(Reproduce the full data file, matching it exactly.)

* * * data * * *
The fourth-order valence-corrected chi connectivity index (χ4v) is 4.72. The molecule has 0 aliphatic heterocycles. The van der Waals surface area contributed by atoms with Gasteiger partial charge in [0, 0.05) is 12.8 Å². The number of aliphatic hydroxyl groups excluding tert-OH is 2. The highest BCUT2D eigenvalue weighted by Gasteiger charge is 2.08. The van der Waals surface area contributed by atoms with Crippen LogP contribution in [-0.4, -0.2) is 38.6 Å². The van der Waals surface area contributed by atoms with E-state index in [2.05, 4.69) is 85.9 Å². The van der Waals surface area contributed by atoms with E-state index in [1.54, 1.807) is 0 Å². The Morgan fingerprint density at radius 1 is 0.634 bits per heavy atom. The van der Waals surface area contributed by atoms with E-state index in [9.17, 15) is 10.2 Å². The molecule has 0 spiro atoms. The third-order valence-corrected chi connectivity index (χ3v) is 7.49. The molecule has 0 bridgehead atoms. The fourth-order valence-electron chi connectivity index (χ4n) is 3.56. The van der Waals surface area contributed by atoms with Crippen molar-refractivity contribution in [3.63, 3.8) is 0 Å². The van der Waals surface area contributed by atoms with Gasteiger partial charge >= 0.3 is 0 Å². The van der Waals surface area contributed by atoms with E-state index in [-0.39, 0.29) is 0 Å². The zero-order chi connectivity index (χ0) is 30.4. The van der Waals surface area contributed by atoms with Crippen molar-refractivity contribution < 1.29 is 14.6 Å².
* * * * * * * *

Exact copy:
The fourth-order valence-corrected chi connectivity index (χ4v) is 4.72. The molecule has 0 aliphatic heterocycles. The van der Waals surface area contributed by atoms with Gasteiger partial charge in [0, 0.05) is 12.8 Å². The number of aliphatic hydroxyl groups excluding tert-OH is 2. The highest BCUT2D eigenvalue weighted by Gasteiger charge is 2.08. The van der Waals surface area contributed by atoms with Crippen LogP contribution in [-0.4, -0.2) is 38.6 Å². The van der Waals surface area contributed by atoms with E-state index in [2.05, 4.69) is 85.9 Å². The van der Waals surface area contributed by atoms with E-state index in [1.54, 1.807) is 0 Å². The Morgan fingerprint density at radius 1 is 0.634 bits per heavy atom. The van der Waals surface area contributed by atoms with E-state index in [9.17, 15) is 10.2 Å². The molecule has 0 spiro atoms. The third-order valence-corrected chi connectivity index (χ3v) is 7.49. The molecule has 0 bridgehead atoms. The fourth-order valence-electron chi connectivity index (χ4n) is 3.56. The van der Waals surface area contributed by atoms with Crippen molar-refractivity contribution in [3.63, 3.8) is 0 Å². The van der Waals surface area contributed by atoms with Gasteiger partial charge >= 0.3 is 0 Å². The van der Waals surface area contributed by atoms with E-state index in [-0.39, 0.29) is 0 Å². The zero-order chi connectivity index (χ0) is 30.4. The van der Waals surface area contributed by atoms with Crippen molar-refractivity contribution < 1.29 is 14.6 Å².